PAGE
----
Ron Howard film showcases the dramatic life of opera star Pavarotti
The operatic life of legendary tenor Luciano Pavarotti is on full display throughout producer/director Ron Howard's new documentary Pavarotti, but nowhere is the drama more enchanting than in scenes from the 1991 Pavarotti in the Park concert.
Pavarotti performs in Sydney in 2005.Credit:Steve Lunam
That was the night the Italian opera star serenaded a rain-drenched Princess Diana in front of 125,000 fans (and Prince Charles) during a downpour in London's Hyde Park.
It was a romantic high-water mark for the most famous singer in the world and the princess, and the beginning of an enduring friendship.
Luciano Pavarotti with the Prince and Princess of Wales at the Royal Opera House in London’s Covent Garden in 1984.Credit:AP
"It was the tenor who met the princess in the rain of Hyde Park," says Dickon Stainer, president of Classics and Jazz at Universal Music Group, then a young classical music executive in the audience who witnessed the scene as it played out on the park's giant screens.
Ron Howard’s new documentary on Pavarotti will introduce the opera icon to a a new generation.Credit:AP
"That romantic image of Pavarotti addressing a princess has gone down in history as an iconic moment in our popular culture. He allowed everyone to dream a little."
The heavy rain could have spelled disaster for the charity concert – Pavarotti even suggested calling it off that morning –but coming off the global success of The Three Tenors concerts, London still showed up in force to see Pavarotti at the free show.
As promoter Harvey Goldsmith took to the stage to urge fans to put down their umbrellas to stop obstructing the view, something remarkable happened.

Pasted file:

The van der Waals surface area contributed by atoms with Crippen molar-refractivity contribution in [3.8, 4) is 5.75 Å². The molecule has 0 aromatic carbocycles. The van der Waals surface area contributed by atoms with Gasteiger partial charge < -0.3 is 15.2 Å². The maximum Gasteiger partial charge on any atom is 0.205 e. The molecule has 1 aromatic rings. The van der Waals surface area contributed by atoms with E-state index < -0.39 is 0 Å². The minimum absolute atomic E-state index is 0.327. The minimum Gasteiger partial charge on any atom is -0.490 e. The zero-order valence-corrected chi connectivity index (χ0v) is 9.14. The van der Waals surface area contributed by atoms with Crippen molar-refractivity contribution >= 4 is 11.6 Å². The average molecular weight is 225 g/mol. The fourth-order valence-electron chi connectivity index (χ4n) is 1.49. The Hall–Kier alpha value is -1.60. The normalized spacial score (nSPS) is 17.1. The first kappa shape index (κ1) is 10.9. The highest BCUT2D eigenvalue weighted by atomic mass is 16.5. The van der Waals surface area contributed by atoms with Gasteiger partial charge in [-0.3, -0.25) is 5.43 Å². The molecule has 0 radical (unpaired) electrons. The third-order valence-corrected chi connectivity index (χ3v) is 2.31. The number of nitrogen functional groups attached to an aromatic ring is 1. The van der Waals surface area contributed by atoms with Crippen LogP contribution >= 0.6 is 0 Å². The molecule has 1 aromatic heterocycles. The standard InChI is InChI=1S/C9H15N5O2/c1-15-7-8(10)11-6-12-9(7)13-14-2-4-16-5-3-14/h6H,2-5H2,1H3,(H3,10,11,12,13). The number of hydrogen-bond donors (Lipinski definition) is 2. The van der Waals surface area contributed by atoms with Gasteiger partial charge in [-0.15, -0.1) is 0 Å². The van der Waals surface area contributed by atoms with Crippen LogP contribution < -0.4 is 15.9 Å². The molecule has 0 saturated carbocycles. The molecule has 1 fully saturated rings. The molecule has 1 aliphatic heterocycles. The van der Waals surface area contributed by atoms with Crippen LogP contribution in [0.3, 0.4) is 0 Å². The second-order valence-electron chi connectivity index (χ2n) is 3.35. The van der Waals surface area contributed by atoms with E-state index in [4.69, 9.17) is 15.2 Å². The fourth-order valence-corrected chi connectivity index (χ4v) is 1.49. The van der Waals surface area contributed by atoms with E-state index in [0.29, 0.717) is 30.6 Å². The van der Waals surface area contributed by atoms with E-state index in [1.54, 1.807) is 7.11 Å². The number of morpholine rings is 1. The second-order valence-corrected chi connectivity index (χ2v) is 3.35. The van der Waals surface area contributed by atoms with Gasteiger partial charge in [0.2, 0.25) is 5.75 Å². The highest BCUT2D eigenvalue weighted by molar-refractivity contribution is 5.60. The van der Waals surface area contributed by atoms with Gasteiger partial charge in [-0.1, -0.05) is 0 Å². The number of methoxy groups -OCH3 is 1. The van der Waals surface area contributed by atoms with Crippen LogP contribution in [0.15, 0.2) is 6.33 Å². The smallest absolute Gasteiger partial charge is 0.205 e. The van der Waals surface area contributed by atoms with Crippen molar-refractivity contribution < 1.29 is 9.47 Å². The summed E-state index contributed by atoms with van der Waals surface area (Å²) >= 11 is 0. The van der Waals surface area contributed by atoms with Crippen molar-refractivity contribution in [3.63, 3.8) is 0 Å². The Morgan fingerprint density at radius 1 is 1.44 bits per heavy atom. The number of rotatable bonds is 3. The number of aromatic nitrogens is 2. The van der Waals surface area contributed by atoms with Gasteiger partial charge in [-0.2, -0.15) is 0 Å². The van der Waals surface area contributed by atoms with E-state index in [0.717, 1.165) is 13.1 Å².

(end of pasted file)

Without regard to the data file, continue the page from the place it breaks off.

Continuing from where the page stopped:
Princess Diana, in the VIP area next to Prince Charles, was one of the first to take her umbrella down. The act sent ripples through the audience as fans put theirs down as well.
"You could see it on the screen as Diana proceeded to get completely soaked," Stainer recalls. "It played right to her 'People's Princess' image, Diana not bothered about the buckets of rain. And they [Diana and Pavarotti] formed this bond."
Luciano Pavarotti at the funeral of Diana, Princess of Wales, in Westminster Abbey on September 6, 1997.Credit:AP
A beaming Pavarotti responded later in the concert, dedicating Puccini's romantic aria Donna Non Vidi Mai, translated as 'I Have Never Seen a Woman Like That', to the beautifully rain-soaked Diana. He did cheekily ask Prince Charles' permission before starting the song.
"But there was going to be no stopping Pavarotti. He was an irresistible force," says Stainer. "Even the future king of England was not going to be able to do anything about that moment."
The Hyde Park footage is amazing, Howard says, demonstrating two global stars coming together at their finest moments. Prince Charles does his best to look OK with the rain and the adoration directed at his wife.
"But I keep looking at that scene, and it's Pavarotti singing to your wife. And she's just blushing," says Howard. "How would you feel?"
The still-drenched Diana and Charles even unexpectedly showed up at the concert after-party to meet Pavarotti. The high-profile friendship between the princess and the tenor served as an inspiration for Pavarotti to focus on charity endeavours, such as his Pavarotti & Friends concerts with pop stars like Bono.
The friendship would continue with Pavarotti lending his support to Diana's ventures, and the princess returning the favour at his charity concerts. A grief-stricken Pavarotti attended Diana's 1997 funeral in Westminster Abbey; he died 10 years later to the day.
"Pavarotti sort of discovered philanthropy through Diana, that became very clear to us making this film," says Howard.
"Meeting Diana opened up a new chapter in his life. She was on that path and it inspired him."
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